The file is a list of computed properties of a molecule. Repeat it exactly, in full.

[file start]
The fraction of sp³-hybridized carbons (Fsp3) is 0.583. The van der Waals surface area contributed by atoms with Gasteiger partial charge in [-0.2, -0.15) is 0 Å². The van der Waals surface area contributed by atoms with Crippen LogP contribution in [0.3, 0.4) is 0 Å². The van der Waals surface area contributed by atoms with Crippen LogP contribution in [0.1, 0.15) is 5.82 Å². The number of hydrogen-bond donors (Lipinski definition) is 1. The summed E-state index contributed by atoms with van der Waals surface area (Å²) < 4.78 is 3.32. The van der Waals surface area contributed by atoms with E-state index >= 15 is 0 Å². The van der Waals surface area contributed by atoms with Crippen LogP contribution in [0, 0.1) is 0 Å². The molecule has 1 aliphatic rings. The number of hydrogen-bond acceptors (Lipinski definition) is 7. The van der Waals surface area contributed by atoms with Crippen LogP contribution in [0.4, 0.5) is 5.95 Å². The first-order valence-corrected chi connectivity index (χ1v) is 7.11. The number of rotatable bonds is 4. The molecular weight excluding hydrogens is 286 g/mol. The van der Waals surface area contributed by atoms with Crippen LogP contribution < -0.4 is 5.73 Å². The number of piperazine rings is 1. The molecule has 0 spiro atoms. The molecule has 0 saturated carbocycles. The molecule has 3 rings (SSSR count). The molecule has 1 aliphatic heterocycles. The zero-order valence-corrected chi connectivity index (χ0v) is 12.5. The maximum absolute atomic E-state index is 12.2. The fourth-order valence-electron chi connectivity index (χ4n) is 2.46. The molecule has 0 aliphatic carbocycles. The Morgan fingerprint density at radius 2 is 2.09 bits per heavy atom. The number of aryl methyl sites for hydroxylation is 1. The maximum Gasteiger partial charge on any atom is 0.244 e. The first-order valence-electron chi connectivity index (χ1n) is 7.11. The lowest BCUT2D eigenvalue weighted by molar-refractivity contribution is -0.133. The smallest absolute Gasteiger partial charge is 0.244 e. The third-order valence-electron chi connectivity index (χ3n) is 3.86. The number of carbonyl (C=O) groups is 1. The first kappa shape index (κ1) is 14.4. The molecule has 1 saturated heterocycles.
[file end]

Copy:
The fraction of sp³-hybridized carbons (Fsp3) is 0.583. The van der Waals surface area contributed by atoms with Gasteiger partial charge in [-0.2, -0.15) is 0 Å². The van der Waals surface area contributed by atoms with Crippen LogP contribution in [0.3, 0.4) is 0 Å². The van der Waals surface area contributed by atoms with Crippen LogP contribution in [0.1, 0.15) is 5.82 Å². The number of hydrogen-bond donors (Lipinski definition) is 1. The summed E-state index contributed by atoms with van der Waals surface area (Å²) < 4.78 is 3.32. The van der Waals surface area contributed by atoms with E-state index >= 15 is 0 Å². The van der Waals surface area contributed by atoms with Crippen LogP contribution in [0, 0.1) is 0 Å². The molecule has 1 aliphatic rings. The number of hydrogen-bond acceptors (Lipinski definition) is 7. The van der Waals surface area contributed by atoms with Crippen LogP contribution in [0.4, 0.5) is 5.95 Å². The first-order valence-corrected chi connectivity index (χ1v) is 7.11. The number of rotatable bonds is 4. The molecular weight excluding hydrogens is 286 g/mol. The van der Waals surface area contributed by atoms with Crippen LogP contribution < -0.4 is 5.73 Å². The number of piperazine rings is 1. The molecule has 0 spiro atoms. The molecule has 0 saturated carbocycles. The molecule has 3 rings (SSSR count). The molecule has 1 aliphatic heterocycles. The zero-order valence-corrected chi connectivity index (χ0v) is 12.5. The maximum absolute atomic E-state index is 12.2. The fourth-order valence-electron chi connectivity index (χ4n) is 2.46. The molecule has 0 aliphatic carbocycles. The Morgan fingerprint density at radius 2 is 2.09 bits per heavy atom. The number of aryl methyl sites for hydroxylation is 1. The maximum Gasteiger partial charge on any atom is 0.244 e. The first-order valence-electron chi connectivity index (χ1n) is 7.11. The lowest BCUT2D eigenvalue weighted by molar-refractivity contribution is -0.133. The smallest absolute Gasteiger partial charge is 0.244 e. The third-order valence-electron chi connectivity index (χ3n) is 3.86. The number of carbonyl (C=O) groups is 1. The first kappa shape index (κ1) is 14.4. The molecule has 1 saturated heterocycles.